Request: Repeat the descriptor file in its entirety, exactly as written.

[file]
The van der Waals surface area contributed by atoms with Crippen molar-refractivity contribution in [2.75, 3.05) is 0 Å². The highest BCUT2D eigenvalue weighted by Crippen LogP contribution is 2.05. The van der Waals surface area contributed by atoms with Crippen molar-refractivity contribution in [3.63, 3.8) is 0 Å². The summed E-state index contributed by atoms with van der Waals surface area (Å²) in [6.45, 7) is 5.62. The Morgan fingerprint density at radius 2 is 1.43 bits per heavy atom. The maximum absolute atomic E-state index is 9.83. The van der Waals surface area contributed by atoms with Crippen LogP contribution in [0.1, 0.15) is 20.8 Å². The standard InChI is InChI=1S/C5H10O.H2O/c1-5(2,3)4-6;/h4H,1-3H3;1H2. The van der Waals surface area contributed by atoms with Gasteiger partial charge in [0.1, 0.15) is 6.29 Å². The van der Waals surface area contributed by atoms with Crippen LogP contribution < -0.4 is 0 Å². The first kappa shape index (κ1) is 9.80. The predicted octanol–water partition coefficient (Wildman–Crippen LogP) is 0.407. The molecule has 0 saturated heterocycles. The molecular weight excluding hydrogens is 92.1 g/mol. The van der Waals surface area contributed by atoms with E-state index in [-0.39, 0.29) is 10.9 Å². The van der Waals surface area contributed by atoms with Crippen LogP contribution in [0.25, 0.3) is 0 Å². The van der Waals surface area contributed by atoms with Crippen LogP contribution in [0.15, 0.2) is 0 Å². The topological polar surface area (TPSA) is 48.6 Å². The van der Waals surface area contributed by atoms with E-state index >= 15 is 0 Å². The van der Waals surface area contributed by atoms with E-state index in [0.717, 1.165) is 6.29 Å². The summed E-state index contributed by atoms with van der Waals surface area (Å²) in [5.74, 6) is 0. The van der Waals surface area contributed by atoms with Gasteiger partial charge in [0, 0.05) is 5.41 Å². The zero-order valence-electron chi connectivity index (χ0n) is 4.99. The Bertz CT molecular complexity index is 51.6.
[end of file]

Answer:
The van der Waals surface area contributed by atoms with Crippen molar-refractivity contribution in [2.75, 3.05) is 0 Å². The highest BCUT2D eigenvalue weighted by Crippen LogP contribution is 2.05. The van der Waals surface area contributed by atoms with Crippen molar-refractivity contribution in [3.63, 3.8) is 0 Å². The summed E-state index contributed by atoms with van der Waals surface area (Å²) in [6.45, 7) is 5.62. The Morgan fingerprint density at radius 2 is 1.43 bits per heavy atom. The maximum absolute atomic E-state index is 9.83. The van der Waals surface area contributed by atoms with Crippen LogP contribution in [0.1, 0.15) is 20.8 Å². The standard InChI is InChI=1S/C5H10O.H2O/c1-5(2,3)4-6;/h4H,1-3H3;1H2. The van der Waals surface area contributed by atoms with Gasteiger partial charge in [0.1, 0.15) is 6.29 Å². The van der Waals surface area contributed by atoms with Crippen LogP contribution < -0.4 is 0 Å². The first kappa shape index (κ1) is 9.80. The predicted octanol–water partition coefficient (Wildman–Crippen LogP) is 0.407. The molecule has 0 saturated heterocycles. The molecular weight excluding hydrogens is 92.1 g/mol. The van der Waals surface area contributed by atoms with E-state index in [-0.39, 0.29) is 10.9 Å². The van der Waals surface area contributed by atoms with Crippen LogP contribution in [0.25, 0.3) is 0 Å². The van der Waals surface area contributed by atoms with Crippen LogP contribution in [0.15, 0.2) is 0 Å². The topological polar surface area (TPSA) is 48.6 Å². The van der Waals surface area contributed by atoms with E-state index >= 15 is 0 Å². The van der Waals surface area contributed by atoms with E-state index in [0.717, 1.165) is 6.29 Å². The summed E-state index contributed by atoms with van der Waals surface area (Å²) in [5.74, 6) is 0. The van der Waals surface area contributed by atoms with Gasteiger partial charge in [0, 0.05) is 5.41 Å². The zero-order valence-electron chi connectivity index (χ0n) is 4.99. The Bertz CT molecular complexity index is 51.6.